Housingwire published a listicle on what the GSE regulator has done to convey to lenders that it is a good time to lend. However in their expediency to ease the credit world, they may have made banks more nervous.

One of these ideas was the introduction of the concept of waiving appraisals on a small percentage of loans that relies on the bad data generated by Appraisal Management Firms that have corrupted the appraisal process. Just imagine the fraud that this will unleash?

I found it hilarious that this ad was in the Housing Wire article. No wonder why banks continue to push back on Fannie Mae’s attempt to ease conditions.

Here is the list with the key comments selected from the Housingwire piece.

1. Student debt – revised their student debt related calculations concerning potential payment shocks.

2. Credit invisible – improves access to credit for mortgage applicants who do not have sufficient credit history to compute a credit score.

3. Low income borrowers – increased to a 95% maximum loan-to-value ratio allowed for adjustable rate mortgages.

4. Mortgage education – planning its own marketing campaign to increase awareness of borrower training and other resources available through its CreditSmart financial education curriculum and borrower help centers.

5. Language barriers – it would include a question on the revised uniform residential loan application to find out an applicant’s preferred language.

6. Housing counseling – work to improve their pre-purchase and early delinquency counseling by outreach.

7. Credit score models – desires to update from the Classic FICO model, it has yet to decide which new model to use as a replacement.

8. Minority borrowers – community outreach and provided training to three major minority trade associations at town hall events.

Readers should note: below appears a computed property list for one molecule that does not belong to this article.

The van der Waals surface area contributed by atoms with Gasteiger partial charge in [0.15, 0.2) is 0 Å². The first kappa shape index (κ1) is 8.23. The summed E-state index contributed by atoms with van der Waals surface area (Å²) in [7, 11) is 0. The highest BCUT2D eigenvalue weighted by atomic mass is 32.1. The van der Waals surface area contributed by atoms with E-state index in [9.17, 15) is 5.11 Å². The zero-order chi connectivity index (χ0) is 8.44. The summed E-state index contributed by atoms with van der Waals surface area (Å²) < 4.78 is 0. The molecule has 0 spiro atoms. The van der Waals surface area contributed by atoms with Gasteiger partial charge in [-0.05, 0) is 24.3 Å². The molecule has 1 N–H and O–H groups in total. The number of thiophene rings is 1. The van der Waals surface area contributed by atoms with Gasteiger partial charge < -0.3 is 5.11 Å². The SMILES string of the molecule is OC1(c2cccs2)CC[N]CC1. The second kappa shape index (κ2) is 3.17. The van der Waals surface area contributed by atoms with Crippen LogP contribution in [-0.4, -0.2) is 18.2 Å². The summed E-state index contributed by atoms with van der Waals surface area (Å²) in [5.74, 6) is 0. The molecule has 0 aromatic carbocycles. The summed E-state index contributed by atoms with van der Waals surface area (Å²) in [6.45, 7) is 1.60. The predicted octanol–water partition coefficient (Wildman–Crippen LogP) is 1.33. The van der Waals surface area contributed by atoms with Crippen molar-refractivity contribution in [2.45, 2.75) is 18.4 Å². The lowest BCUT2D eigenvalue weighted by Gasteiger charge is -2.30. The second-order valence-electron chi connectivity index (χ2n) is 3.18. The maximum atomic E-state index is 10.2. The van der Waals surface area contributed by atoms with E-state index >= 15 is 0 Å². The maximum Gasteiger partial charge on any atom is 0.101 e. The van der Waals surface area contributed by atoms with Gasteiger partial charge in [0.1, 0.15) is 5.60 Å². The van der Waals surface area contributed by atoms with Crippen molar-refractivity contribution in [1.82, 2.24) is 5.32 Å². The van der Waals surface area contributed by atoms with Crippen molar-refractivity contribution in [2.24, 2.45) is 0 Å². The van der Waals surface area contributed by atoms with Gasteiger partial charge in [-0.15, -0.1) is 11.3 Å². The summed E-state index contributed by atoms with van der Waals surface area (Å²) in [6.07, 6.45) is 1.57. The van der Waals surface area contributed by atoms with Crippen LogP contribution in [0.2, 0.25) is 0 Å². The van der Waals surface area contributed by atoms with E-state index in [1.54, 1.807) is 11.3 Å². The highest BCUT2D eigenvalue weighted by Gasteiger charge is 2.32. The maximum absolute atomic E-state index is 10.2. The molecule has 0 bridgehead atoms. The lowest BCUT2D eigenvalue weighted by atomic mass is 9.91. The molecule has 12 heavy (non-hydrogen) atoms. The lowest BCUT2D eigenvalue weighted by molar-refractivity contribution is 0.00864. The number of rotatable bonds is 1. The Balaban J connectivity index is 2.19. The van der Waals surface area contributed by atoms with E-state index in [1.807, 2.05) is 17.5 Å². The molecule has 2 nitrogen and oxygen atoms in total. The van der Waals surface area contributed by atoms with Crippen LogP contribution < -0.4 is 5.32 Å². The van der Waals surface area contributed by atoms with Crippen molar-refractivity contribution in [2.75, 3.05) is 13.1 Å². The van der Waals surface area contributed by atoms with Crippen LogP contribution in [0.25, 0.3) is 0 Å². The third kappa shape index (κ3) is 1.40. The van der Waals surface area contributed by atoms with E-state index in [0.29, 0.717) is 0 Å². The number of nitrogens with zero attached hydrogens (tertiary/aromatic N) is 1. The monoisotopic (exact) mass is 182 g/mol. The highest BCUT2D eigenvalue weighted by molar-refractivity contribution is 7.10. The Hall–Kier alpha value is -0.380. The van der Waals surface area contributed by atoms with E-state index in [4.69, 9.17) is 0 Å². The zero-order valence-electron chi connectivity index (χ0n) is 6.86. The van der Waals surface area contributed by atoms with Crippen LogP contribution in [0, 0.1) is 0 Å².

9. High LTV refinances – will give borrowers with high-LTV loans who are current on their mortgage an opportunity to refinance.

10. Multifamily – loan production caps on each of the GSE’s multifamily business to further the goal of maintaining multifamily activities while not impeding on the participation of private capital. Exclusions include financing for subsidized affordable housing, manufactured housing communities and small multifamily properties, between five and 50 units.

Shock And Awe of Starchitecture But…

One of the great things about the housing boom/bubble a decade ago and the recent development boom of the past 6 years has been the great creativity in external design. When I arrived in Manhattan in the mid-1980s was largely safe, pragmatic and boring. But the introduction of “Starchitects” to the market in the early “aughts” changed everything.

In the same way that George Clooney and Meryl Streep could be counted on to carry a picture, these brand-name architects, or “starchitects,” as they came to be known, helped to set a building apart and gave buyers another reason to want to live there.

One of my favorite buildings in Manhattan is a luxury rental tower built in 2007 known as New York by Gehry. Frank Gehry’s work is amazing.

I attribute the start of the Starchitecture in Manhattan with Richard Meier’s 173/176 Perry Street in 2004. After his success with the Getty Center in Los Angeles, he struck east and created the condominium known as 173/176 Perry Street. It broker price barriers as many of his west coast fans bought there.

The problem with this phenomenon is what does the developer do about the marketing when the new project becomes aligned with the starchitect that is accused of something controversial and criminal?

Here are some thought pieces on the subject:

– Tainted by #MeToo, starchitect Richard Meier’s name is erased from his building [Quartz]

– Architecture’s #MeToo moment and the marketing of ‘starchitecture’ [Curbed NY]


What A Time We’re Living In!

One of the great things about the changes being seen in the appraisal industry today is through the actions of appraisers themselves. Appraisers are speaking out more often and pushing their thoughts about the industry and the techniques of the profession out into the ether. And most of all, these actions are causing change.

– When Tristar Bank of Tennessee lied about the shortage of appraisers in their request to lend without appraisers, an often fragmented industry unified to call “BS.” One of the biggest pain points of the industry has been Appraisal Management Companies for fighting through their REVAA trade group to keep borrowers in the dark about who gets what part of the appraisal fee.

– Some of the biggest appraisal-related publications were criticized for never giving appraisal industry coverage the perspective of the appraiser, these publications responded by reaching out and including appraisers in their content more often.